While we can seek our own goals in life, we very often and perhaps unwittingly can undermine the goals of others around us. This can be a source of conflict with others around us. We see it today in world issues (e.g. Ukraine, Russia, China), in our country (e.g. pick most any topic from the news), at the borders (e.g. Ambassador Bridge, Mexican border), with our police (e.g. pick most any incident including Columbus), with our sports (e.g. Olympic conflicts, MLB, NFL, any number of topics), local politics (e.g. vaccination and mask mandates and school curriculum). We find ourselves being navigated into having to make choices from a list of generally only two extreme options. When this occurs, we watch from the sidelines as the powers on either side dictate the rules of play — usually using an old failed playbook of oppressor over the oppressed. The sources of that kind of power have an attraction for us — the power of money, prestige, political office, and association. In general, it can be seen as the ability to coerce others to do what I want.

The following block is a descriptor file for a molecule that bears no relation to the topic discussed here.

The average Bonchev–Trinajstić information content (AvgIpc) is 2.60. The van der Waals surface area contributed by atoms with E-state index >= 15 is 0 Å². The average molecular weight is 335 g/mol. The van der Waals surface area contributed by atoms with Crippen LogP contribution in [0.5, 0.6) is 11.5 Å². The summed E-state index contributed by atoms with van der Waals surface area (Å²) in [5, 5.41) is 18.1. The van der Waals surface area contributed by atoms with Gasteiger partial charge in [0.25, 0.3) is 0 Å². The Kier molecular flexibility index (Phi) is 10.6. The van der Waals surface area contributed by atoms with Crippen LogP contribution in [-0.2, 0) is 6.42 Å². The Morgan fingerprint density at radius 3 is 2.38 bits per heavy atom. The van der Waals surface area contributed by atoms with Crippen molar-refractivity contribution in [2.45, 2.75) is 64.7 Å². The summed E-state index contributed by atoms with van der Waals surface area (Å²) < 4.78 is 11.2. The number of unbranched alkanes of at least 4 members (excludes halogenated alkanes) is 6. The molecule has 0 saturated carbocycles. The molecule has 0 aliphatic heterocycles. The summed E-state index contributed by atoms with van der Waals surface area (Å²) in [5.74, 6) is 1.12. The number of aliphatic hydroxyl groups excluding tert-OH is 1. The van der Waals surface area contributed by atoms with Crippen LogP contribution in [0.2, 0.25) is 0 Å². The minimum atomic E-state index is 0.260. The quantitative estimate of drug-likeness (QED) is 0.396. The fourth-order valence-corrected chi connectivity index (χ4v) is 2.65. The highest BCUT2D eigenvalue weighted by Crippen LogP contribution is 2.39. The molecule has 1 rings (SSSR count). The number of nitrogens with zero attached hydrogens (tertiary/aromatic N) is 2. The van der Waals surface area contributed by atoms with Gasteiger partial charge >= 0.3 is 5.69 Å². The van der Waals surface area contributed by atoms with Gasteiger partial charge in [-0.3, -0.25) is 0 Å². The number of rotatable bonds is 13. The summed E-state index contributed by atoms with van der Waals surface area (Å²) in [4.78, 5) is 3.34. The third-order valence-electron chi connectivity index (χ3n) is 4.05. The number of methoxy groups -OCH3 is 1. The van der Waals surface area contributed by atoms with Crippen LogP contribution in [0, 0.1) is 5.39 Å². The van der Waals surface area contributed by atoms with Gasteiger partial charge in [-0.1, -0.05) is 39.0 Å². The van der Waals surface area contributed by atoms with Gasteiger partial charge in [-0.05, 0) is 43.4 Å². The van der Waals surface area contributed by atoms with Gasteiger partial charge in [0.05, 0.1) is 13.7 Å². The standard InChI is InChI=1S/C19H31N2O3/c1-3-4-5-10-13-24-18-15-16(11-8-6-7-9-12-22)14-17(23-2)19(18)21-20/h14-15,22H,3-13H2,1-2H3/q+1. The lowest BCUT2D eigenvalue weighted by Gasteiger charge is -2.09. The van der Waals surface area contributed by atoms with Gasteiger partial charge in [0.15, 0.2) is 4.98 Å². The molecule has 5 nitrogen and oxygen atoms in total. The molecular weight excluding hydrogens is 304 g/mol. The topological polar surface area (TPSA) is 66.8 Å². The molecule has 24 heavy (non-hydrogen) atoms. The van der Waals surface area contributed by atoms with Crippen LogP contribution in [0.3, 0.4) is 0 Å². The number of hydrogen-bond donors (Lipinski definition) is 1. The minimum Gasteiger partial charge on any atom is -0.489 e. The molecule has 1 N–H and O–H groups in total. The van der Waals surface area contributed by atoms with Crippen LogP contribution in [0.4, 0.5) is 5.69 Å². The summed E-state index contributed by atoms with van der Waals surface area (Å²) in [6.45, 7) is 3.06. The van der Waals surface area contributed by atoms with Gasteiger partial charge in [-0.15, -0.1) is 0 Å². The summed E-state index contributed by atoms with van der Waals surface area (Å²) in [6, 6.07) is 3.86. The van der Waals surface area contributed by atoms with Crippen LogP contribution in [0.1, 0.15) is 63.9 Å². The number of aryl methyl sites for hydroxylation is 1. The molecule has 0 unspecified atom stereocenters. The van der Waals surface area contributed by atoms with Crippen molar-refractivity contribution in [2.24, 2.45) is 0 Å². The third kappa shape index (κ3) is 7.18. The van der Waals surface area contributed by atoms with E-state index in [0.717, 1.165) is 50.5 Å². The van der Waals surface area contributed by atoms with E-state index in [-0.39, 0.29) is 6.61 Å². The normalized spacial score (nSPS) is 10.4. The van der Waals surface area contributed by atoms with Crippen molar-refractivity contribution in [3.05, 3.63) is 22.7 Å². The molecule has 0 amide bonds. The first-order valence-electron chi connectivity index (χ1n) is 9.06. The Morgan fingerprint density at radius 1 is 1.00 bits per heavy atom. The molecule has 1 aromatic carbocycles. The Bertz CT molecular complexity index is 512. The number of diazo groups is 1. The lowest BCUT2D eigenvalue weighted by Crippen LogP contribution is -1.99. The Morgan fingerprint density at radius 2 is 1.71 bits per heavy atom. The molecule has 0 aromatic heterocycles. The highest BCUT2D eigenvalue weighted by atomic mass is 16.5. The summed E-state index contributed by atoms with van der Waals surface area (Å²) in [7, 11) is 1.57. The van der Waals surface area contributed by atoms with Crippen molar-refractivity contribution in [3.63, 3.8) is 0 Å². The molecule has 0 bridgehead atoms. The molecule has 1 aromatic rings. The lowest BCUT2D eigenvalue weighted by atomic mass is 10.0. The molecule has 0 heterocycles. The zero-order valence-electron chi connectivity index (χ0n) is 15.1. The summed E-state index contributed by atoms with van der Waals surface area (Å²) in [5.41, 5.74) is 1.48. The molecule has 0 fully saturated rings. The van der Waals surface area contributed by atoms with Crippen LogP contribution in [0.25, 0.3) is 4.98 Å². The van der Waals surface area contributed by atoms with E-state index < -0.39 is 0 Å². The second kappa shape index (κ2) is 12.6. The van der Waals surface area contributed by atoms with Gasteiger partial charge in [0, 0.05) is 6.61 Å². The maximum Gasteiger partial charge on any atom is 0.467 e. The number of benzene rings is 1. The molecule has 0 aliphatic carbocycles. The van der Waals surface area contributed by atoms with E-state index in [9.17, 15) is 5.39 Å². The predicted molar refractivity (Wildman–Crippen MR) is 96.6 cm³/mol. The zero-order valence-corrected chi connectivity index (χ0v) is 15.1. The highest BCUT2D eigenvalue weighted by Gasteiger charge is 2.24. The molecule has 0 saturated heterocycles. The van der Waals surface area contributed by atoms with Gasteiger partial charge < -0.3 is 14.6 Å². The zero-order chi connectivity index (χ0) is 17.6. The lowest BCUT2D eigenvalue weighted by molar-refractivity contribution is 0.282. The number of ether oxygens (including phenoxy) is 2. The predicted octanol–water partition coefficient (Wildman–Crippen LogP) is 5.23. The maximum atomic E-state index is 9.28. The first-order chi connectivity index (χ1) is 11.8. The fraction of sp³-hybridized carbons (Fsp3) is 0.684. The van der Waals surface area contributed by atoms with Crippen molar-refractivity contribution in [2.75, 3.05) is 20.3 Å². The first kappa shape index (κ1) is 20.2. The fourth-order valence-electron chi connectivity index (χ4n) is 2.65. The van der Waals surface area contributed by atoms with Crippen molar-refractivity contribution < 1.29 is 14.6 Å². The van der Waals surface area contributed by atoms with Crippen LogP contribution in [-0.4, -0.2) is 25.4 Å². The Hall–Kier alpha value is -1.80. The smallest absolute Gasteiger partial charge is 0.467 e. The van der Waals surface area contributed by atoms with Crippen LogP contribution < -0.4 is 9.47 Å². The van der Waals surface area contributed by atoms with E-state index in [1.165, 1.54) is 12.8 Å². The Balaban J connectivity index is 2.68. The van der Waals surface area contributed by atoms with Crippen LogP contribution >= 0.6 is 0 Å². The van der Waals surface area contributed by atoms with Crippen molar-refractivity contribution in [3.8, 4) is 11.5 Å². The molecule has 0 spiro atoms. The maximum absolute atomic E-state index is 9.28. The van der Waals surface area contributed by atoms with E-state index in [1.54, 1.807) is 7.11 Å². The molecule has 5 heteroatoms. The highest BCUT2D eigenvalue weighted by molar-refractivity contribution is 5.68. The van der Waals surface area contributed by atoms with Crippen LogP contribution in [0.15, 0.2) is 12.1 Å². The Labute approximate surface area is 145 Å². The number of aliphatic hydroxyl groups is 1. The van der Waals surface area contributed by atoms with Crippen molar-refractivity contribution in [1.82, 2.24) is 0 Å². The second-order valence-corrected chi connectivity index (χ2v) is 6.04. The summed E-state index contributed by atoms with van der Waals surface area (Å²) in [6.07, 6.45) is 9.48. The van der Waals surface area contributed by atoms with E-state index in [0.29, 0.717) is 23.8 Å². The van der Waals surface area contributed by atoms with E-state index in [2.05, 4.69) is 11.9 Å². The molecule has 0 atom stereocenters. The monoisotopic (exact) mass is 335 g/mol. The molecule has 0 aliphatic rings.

However, the Gospel today speaks of another kind of power. It is the power of love and justice. This kind of power is not a zero-sum game where one only wins when the other loses, but the giver and receiver both benefit rather than the victor over the vanquished. Perhaps this Gospel today is hopelessly idealistic and out of sync with the times. When we examine the Gospel in a deeper and more reflective manner, we can see examples of those who exercise power in a manner where the outcome would yield a better place for all. Consider recent examples of Mahatma Gandhi and Martin Luther King. They were courageous in their peaceful dissent for a vision of the common good. They turned the other cheek but were not wimps as we might conclude from examining their approach for dissent. What the Gospel asks of us today is a similar form of turning the other cheek. Therein lies its power. These men did not submit to the tyranny of the majority or the tyranny of the minority. They exposed the basic fallacy of the misuse of power. Jesus is the source and the model of love showing the way without compromise or submission even to the powers of Israel or Rome.